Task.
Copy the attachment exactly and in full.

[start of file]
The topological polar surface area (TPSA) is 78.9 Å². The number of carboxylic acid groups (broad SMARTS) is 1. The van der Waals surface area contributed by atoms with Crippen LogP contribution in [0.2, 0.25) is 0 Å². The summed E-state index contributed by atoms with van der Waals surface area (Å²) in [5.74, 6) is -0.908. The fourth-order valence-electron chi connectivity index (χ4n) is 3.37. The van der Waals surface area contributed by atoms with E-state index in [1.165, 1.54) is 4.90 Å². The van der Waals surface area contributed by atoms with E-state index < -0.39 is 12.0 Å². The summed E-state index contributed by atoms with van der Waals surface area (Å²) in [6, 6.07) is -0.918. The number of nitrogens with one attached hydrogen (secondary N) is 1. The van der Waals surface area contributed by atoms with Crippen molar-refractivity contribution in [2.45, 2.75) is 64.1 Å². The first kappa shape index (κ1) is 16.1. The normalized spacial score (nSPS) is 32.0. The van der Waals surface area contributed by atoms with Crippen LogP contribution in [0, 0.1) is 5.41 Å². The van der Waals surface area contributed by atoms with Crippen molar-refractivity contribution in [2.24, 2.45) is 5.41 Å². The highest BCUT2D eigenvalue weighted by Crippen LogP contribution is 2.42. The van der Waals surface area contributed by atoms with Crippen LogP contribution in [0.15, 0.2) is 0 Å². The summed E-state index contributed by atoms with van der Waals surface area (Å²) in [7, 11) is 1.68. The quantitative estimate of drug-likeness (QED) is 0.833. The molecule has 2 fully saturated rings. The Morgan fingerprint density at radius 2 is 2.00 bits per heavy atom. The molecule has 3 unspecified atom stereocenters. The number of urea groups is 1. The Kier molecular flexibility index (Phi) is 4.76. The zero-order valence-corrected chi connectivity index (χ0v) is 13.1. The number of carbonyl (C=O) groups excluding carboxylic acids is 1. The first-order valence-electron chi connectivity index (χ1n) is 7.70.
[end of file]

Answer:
The topological polar surface area (TPSA) is 78.9 Å². The number of carboxylic acid groups (broad SMARTS) is 1. The van der Waals surface area contributed by atoms with Crippen LogP contribution in [0.2, 0.25) is 0 Å². The summed E-state index contributed by atoms with van der Waals surface area (Å²) in [5.74, 6) is -0.908. The fourth-order valence-electron chi connectivity index (χ4n) is 3.37. The van der Waals surface area contributed by atoms with E-state index in [1.165, 1.54) is 4.90 Å². The van der Waals surface area contributed by atoms with E-state index < -0.39 is 12.0 Å². The summed E-state index contributed by atoms with van der Waals surface area (Å²) in [6, 6.07) is -0.918. The number of nitrogens with one attached hydrogen (secondary N) is 1. The van der Waals surface area contributed by atoms with Crippen molar-refractivity contribution in [2.45, 2.75) is 64.1 Å². The first kappa shape index (κ1) is 16.1. The normalized spacial score (nSPS) is 32.0. The van der Waals surface area contributed by atoms with Crippen LogP contribution in [0, 0.1) is 5.41 Å². The van der Waals surface area contributed by atoms with Crippen molar-refractivity contribution in [2.24, 2.45) is 5.41 Å². The highest BCUT2D eigenvalue weighted by Crippen LogP contribution is 2.42. The van der Waals surface area contributed by atoms with Crippen LogP contribution in [0.15, 0.2) is 0 Å². The summed E-state index contributed by atoms with van der Waals surface area (Å²) in [7, 11) is 1.68. The quantitative estimate of drug-likeness (QED) is 0.833. The molecule has 2 fully saturated rings. The Morgan fingerprint density at radius 2 is 2.00 bits per heavy atom. The molecule has 3 unspecified atom stereocenters. The number of urea groups is 1. The Kier molecular flexibility index (Phi) is 4.76. The zero-order valence-corrected chi connectivity index (χ0v) is 13.1. The number of carbonyl (C=O) groups excluding carboxylic acids is 1. The first-order valence-electron chi connectivity index (χ1n) is 7.70.